Mergansers tend to nest very close to water. If the water rises their nest gets flooded. If they start to nest now, with most islands unseasonably covered with water, there is a good chance that the water will recede.

This is no harm. They are just lazy and when they have to they are well able to scurry through bushes and make their escape to water and escort their young day old chicks to the water also.


Female with toy-boy clambers out of the water!

It is unusual to see Mergansers out of water, apart from flying. It is amazing to note how fat and strong they are, clearly designed for diving and swimming.





The age of Mergansers very much affects their breeding pattern. The male shown in this picture is an immature male. Typically they don’t display the green sheen of an older drake and the speckled orange chest runs nearly all the way up the neck. Thier plumes also do not appear as long.

Interestingly they often form ‘learner groups’ with 1 female and another immature and they also keep away (or are chased away) from mature males and their partners. Perhaps they are related to them... last years ducklings?


This image very clearly shows the sturdiness of these birds and their powerful legs. They can walk quite well but the whole body shape is diferent from many ducks.

Highly streamlined but also very strong helps them both in wtare and air. Mergansers are very fast fliers and can get from one part of their habitat to another fishing area in a matter of minutes.




Wild and Elusive!

It is very difficult to approach these birds at any time. They are always very alert, though they have few predators, and will take off and fly a long distance away very quickly.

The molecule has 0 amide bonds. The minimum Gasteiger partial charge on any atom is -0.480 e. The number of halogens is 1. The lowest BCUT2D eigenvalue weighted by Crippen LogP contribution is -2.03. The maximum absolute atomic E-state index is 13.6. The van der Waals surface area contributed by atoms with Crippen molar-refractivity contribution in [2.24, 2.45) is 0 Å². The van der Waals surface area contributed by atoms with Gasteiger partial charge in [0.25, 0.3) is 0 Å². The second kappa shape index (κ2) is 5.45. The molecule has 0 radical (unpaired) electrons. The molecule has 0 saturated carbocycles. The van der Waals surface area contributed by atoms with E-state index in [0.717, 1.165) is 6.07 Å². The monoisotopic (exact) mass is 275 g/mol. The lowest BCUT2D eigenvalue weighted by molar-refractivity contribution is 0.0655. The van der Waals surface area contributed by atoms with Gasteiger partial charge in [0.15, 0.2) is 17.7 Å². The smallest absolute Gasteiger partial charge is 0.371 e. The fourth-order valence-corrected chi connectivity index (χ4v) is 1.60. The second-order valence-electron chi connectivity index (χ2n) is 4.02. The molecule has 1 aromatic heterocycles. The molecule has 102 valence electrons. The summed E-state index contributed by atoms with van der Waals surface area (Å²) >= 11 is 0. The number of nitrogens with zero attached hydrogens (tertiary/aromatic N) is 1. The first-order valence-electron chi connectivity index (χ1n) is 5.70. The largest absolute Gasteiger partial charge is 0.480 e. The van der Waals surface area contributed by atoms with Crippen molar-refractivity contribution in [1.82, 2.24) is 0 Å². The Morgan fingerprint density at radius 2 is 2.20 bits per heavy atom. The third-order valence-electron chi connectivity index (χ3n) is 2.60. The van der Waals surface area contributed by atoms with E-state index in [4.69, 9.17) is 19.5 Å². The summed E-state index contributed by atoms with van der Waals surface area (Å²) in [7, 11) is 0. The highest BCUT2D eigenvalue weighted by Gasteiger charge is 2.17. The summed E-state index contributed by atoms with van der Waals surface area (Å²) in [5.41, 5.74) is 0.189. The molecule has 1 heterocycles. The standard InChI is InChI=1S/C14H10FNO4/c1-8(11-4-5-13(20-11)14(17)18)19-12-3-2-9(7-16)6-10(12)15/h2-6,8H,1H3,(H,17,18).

All these photographs have been taken off the 3 largish islands off Cormongan. Without a boat it would be very hard to find or approach these birds, let alone try and photograph them.


This is the same male as shown above in hot pursuit of the female who has just jumped off from the rock and headed away. We are not sure whether she was more worried about us or just wanting to get away from the attentions of her 2 suitors. yes, there were 2 young males in this group.





Adaption to their niche:

Mergansers are fish eating ducks unlike most Irish ducks which either feed on land or onshore or by dablling and ducking(!) for food. Mergansers can dive to considerable depth for fish and they like to nest in secluded areas close to deep water where they can dive for their chosen prey species. Hence their occurrence in L. Allen with its deep water and Alder Carr. Alder is the tree species most tolerant to submergence and around most of L. Allen’s shores and Islands and tangled system of Alder roots will be found either in, or close to, the water.

Also called sawbills they have long thin beaks serrated to enable them to hold fish. Their powerful chests and very large feet obviously must be of considerable help in enabling them to dive deep.




All done. Time to go! Mergansers are very active birds all the time apart from when the female is sitting on eggs.

Look carefully at this picture. There are 4 legs with the male in front but it’s the females brown head
that is showing. At this time of year they are highly active exploring the north and south of the lake, courting
and displaying, and then taking time off in the open water to catch up on fishing.




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If you have any interesting records of animals or plants from the Lough Allen basin, we will be very pleased to reproduce them here.